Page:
Sickle cell disease and the incidence and etiology of preterm birth


      Medically indicated delivery can be defined as delivery owing to intervention for maternal or fetal well-being—most commonly because of preeclampsia or nonreassuring fetal status. Among the general population of the United States, approximately two-thirds of preterm deliveries are because of spontaneous labor and/or premature rupture of membranes, whereas the remaining one-third are medically indicated. Despite the increased risk of preterm birth among women with sickle cell disease, the specific etiologies have not been described in the medical literature. Without an understanding of the etiologies of preterm birth in women with sickle cell disease, it is difficult to develop preventative strategies.


      This study aimed to estimate the incidence and etiologies of preterm births (spontaneous vs medically indicated) in women with sickle cell disease.


      This was a retrospective, institutional review board–exempt cohort study of deliveries at >20 weeks’ gestation in women with sickle cell disease at Duke University Hospital (2013–2020). We screened pregnancy-linked hospitalizations with International Classification of Diseases-9/10 codes for sickle cell disease (n=373). We excluded cases of pregnancy with <20 weeks’ gestation, multiple gestation, or unproven sickle cell disease. We limited inclusion to deliveries within Duke (n=66). We compared the proportion of preterm birth cases between the sickle cell disease cohort and the overall Duke population (n=18,365), and the proportion of spontaneous vs medically indicated preterm births between the sickle cell disease cohort and a racially matched US population.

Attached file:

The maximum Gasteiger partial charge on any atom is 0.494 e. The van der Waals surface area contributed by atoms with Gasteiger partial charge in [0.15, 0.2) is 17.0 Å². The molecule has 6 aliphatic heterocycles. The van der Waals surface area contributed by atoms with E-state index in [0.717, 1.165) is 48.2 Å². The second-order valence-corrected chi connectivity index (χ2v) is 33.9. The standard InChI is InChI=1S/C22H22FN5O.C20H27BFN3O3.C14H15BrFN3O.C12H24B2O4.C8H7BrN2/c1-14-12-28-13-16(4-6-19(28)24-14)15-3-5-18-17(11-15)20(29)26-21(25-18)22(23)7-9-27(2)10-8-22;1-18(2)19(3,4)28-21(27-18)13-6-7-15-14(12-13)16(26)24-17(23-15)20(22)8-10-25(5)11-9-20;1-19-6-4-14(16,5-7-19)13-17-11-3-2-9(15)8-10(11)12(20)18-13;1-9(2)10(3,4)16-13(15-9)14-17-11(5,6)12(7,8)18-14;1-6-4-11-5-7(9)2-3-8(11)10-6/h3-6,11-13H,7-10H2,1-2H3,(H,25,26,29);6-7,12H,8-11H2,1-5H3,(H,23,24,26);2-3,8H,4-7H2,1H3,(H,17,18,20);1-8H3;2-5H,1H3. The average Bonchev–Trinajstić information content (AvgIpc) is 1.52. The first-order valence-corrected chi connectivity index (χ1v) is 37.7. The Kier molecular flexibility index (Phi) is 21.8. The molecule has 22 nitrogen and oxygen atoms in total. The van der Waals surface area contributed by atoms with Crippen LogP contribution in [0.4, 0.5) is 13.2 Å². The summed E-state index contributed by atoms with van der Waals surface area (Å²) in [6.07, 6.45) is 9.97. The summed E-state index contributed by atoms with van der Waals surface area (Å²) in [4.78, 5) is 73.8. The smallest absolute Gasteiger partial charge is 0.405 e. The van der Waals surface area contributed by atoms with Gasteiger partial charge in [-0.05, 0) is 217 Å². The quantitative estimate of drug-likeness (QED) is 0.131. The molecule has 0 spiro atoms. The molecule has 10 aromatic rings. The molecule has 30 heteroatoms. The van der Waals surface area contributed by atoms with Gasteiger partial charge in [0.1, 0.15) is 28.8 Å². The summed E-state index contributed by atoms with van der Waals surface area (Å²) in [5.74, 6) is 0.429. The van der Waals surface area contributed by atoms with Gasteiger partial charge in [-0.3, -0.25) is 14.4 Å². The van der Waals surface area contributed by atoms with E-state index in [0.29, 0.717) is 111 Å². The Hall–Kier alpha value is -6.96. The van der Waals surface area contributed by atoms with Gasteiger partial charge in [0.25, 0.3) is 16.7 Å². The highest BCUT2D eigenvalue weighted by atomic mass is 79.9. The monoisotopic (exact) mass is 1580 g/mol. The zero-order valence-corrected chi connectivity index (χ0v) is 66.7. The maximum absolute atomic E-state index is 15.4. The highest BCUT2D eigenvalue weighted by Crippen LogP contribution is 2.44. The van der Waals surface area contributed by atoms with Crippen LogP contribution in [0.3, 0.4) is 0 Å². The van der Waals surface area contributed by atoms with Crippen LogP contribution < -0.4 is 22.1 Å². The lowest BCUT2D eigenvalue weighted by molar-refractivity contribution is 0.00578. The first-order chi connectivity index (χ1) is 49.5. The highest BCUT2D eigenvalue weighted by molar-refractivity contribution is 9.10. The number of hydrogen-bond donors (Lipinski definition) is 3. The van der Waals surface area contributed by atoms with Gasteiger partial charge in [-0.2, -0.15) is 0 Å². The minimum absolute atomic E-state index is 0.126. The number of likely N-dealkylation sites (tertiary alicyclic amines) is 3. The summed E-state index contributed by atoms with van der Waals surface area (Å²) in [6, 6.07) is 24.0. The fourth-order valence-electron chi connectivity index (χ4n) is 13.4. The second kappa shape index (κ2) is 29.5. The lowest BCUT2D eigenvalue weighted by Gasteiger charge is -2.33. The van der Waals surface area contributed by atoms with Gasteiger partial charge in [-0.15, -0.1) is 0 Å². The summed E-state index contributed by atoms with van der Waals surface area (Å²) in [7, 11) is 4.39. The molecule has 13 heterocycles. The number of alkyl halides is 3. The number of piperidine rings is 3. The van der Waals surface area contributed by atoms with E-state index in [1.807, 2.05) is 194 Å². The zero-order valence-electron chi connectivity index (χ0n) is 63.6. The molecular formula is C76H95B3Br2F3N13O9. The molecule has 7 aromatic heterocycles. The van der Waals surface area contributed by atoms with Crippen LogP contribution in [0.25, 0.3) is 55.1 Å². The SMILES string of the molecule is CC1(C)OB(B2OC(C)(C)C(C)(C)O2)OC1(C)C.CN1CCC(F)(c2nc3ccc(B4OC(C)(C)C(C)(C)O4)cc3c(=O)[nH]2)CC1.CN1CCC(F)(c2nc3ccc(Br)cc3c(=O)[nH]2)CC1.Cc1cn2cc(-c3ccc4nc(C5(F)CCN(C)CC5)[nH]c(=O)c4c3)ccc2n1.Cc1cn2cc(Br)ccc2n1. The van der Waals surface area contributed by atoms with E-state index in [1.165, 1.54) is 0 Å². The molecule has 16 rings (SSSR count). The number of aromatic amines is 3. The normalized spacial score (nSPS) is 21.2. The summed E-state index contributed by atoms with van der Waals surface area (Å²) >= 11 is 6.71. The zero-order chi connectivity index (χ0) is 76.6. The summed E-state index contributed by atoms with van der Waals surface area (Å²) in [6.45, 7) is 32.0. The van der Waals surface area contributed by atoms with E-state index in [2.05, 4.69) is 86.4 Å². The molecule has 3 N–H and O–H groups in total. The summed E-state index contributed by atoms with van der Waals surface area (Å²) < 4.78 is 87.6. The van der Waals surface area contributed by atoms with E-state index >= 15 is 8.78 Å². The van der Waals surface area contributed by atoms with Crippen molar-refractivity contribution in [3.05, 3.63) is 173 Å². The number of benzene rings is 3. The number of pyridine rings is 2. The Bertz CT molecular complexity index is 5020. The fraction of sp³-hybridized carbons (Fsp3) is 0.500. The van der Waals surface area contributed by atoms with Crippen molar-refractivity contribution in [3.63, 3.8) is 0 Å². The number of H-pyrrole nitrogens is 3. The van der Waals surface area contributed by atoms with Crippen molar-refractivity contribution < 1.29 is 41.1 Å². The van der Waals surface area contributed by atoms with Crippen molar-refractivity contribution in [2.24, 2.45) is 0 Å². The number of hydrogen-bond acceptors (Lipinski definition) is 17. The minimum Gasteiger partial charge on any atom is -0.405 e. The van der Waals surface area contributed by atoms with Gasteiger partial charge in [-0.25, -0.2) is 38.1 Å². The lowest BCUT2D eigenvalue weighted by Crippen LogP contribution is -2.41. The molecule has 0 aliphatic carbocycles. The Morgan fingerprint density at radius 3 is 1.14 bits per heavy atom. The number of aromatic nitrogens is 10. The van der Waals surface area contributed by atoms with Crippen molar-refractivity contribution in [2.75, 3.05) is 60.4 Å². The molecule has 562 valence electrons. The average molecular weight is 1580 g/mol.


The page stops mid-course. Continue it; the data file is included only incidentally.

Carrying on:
Of the 66 pregnancies, 65 occurred in patients who self-described as Black (98.5%). There were 60.6% (n=40) term and 39.4% (n=26) preterm births vs 85.9% term (n=15,771) and 14.1% preterm (n=2594) births in the Duke population as a whole. The sickle cell disease cohort was nearly 3 times more likely to deliver preterm than the Duke cohort (risk ratio, 2.79; 95% confidence interval, 2.06–3.77; P<.001). Among the 26 preterm births in the sickle cell disease cohort, 30.8% (n=8) were spontaneous and 69.2% (n=18) were medically indicated. In the US Black population comparison cohort, 65.4% (n=392,984) of preterm births were spontaneous and 34.6% (n=207,614) were medically indicated. The sickle cell disease cohort had 2 times the risk of medically indicated preterm birth compared with the US population cohort (risk ratio, 2.00; 95% confidence interval, 1.55–2.59; P<.001).


      Maternal sickle cell disease confers nearly triple the risk of preterm birth, which is twice as likely to be medically indicated.


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